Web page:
United States v. Hanabarger [opinion link here]
Appellant was convicted of two specifications of sexual assault in violation of Article 120 of the Uniform Code of Military Justice (UCMJ). First, Appellant was convicted of penetrating a female Staff Sergeant’s (SSgt Charlie) vulva with his penis by causing bodily harm—without her consent. Second, doing so again hours later when he knew or reasonably should have known she was asleep.
Appearing before the NMCCA, Appellant submits four assignments of error. However, the majority reaches its conclusion focusing exclusively on his first assignment of error—whether the evidence presented is legally and factually insufficient to support Appellant’s convictions. In this 2-1 decision, the Court found that the presented—namely, the admitted evidence and trial testimony—did not “eliminate every fair and reasonable hypothesis except guilt.”
 The additional assignments of error—though not addressed by the majority as they found the evidence lacking to support the conviction—include:
(2) the trial counsel committed prosecutorial misconduct by introducing evidence of bruising to SSgt Charlie’s inner thighs at trial after unequivocally promising during pretrial litigation that he would not do so; (3) the military judge erred in denying a Defense motion to compel production of the lead Naval Criminal Investigative Service [NCIS] agent who investigated the case; and (4) Appellant’s trial defense counsel were constitutionally ineffective.
 The dissent, however, while finding the evidence to be sufficient, would have decided the case based upon the second and third assignments of error.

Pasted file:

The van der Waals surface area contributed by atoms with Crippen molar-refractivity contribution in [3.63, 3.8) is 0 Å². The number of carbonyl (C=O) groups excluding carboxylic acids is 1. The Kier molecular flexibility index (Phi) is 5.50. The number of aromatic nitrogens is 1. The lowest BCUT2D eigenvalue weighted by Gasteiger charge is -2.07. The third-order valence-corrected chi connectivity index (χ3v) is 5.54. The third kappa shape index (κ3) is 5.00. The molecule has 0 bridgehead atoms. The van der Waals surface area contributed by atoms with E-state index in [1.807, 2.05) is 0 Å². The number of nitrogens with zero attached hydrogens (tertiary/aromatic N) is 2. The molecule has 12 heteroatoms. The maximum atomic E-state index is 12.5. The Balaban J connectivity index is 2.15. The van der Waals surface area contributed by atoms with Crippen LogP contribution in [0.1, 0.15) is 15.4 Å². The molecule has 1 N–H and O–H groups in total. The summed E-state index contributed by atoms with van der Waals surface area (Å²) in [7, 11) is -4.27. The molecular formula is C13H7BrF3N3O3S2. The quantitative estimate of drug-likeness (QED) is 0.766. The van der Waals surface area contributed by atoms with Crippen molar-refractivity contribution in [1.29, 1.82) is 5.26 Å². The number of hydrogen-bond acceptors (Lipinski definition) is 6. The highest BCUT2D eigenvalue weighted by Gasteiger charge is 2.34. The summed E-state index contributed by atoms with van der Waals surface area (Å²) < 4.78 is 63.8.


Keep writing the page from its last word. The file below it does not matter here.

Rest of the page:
The Court explains that “[a]fter reviewing the record, focusing solely on the admitted evidence and testimony at trial, we are not persuaded the Government proved its case beyond a reasonable doubt.”
The 0430 Incident (Specification 1 of the Charge)
During the drive back to Camp Pendleton from SSgt Charlie’s home, Appellant bragged about his recent relations with the Staff Sergeant to two junior Marines who were also present at the home. Appellant described having sex “a couple of times.” However, seemingly unconcerned about sexual assault, SSgt Charlie sought only to know if the Appellant “pulled out.” Consequently, the Court declared that “[t]he existence of at least one other ‘fair and rational hypotheses’ other than guilt precludes us from being convinced beyond a reasonable doubt that this act occurred without SSgt Charlie’s consent.”
The 0900 Incident (Specification 2 of the Charge)
At trial, SSgt Charlie testified that she awoke to a knock on the door and found Appellant “aggressively penetrating her vulva with his penis.” At this, the Court noted that she “made no indication of distress, shock, or other outward signs, but only got out of bed, put on a robe, and answered the door.”
What is more, when Cpl Alpha knocked on the door, she inquired as to whether the occupants were “decent” to which Appellant replied, “No. Definitely not.” At bottom, deciding between two possibilities, the Court determined that the Government had not met its burden to prove a “sexual assault beyond a reasonable doubt, and in the process render the other possible consensual in flagrante delicto scenario fanciful conjecture.”
Accordingly, the Court found the evidence presented in the case insufficient and unable to sustain the convictions. Further still, the Court determined that the Government had not met its burden to prove its case beyond a reasonable doubt. For the Court, there was simply “too much reasonable doubt” surrounding the evidence.
 On one hand, the Court reasoned, Appellant’s response to Cpl Alpha would have roused SSgt Charlie as his mouth, based on their “spooning” positioning, would be close to her ear as he was assaulting his sleeping victim. However, an equally plausible explanation would conclude that the two were engaged in a consensual encounter and issued a warning to Cpl Alpha that they were “not decent.”
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